The Ravensford Tract Archeological Project

Author(s): Bennie C. Keel

Year: 2007


The archeological research conducted on the Ravensford Tract over the last 6 years has been the largest single research project ever conducted in Cherokee archeology in North Carolina. More than 30 acres of land has been stripped and over a hundred structures have been investigated. Although we predicted the tract to be rich in archeological data, it has exceeded our most liberal expectations.

This article provides interesting data on several aspects of the occupational sequence at Ravensford Tract. The data certainly refined our chronological understanding of this development and better defined the economic, subsistence, social organization and community patterns in this part of the Cherokee domain. This new interpretation is because Ravensford has provided a rich assemblage of material for study. The Early Qualla materials, briefly described here, represent the largest fifteenth century assemblage known from the Cherokee heartland. The structure, feature, ceramic, and subsistence data from these assemblages give us very good insight into developments during this period, one in which multiple influences seem to have combined to give birth to what we consider the Qualla ceramic tradition.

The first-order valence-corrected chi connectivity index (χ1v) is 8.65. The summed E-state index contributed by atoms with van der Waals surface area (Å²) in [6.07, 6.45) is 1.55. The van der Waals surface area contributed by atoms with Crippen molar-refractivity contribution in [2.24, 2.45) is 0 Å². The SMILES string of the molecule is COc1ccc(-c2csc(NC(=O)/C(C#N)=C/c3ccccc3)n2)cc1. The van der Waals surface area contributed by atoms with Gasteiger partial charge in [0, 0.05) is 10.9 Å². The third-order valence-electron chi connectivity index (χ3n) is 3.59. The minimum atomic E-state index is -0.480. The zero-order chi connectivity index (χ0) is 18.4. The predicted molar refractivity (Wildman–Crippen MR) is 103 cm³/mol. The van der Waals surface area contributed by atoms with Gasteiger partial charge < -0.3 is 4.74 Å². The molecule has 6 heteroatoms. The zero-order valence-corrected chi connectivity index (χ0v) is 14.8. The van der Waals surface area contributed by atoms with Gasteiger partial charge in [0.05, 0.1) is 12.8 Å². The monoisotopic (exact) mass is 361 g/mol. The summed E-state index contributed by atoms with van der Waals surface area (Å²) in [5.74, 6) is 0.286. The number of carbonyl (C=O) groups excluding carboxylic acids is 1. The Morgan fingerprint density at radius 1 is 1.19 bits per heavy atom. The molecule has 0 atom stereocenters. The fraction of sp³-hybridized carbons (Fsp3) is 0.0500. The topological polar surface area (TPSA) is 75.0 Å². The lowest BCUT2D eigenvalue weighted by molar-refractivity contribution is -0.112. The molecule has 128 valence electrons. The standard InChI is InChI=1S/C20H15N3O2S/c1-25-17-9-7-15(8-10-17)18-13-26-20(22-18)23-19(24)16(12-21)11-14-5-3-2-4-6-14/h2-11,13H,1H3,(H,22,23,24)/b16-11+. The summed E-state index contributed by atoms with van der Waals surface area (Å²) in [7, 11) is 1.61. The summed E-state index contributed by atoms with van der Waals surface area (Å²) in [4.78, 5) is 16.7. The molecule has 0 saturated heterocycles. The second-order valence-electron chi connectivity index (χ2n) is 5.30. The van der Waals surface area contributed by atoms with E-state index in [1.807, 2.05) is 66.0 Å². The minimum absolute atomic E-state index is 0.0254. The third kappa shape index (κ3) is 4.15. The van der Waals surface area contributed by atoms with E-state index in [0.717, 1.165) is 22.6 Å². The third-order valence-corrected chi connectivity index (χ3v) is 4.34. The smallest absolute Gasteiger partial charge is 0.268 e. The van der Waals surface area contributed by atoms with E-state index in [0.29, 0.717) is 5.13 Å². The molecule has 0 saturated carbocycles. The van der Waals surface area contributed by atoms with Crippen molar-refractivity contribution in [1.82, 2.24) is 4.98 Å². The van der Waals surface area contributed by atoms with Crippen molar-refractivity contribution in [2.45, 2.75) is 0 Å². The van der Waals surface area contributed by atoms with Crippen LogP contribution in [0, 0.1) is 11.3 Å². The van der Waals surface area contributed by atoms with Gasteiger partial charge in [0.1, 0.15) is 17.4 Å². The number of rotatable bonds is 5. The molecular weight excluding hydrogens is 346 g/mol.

Cite this Record

The Ravensford Tract Archeological Project. Bennie C. Keel. 2007 ( tDAR id: 372024) ; doi:10.6067/XCV86M35BH

Spatial Coverage

min long: -82.31; min lat: 33.943 ; max long: -75.718; max lat: 36.95 ;

Individual & Institutional Roles

Sponsor(s): National Park Service; Eastern Band of Cherokee Indians

File Information

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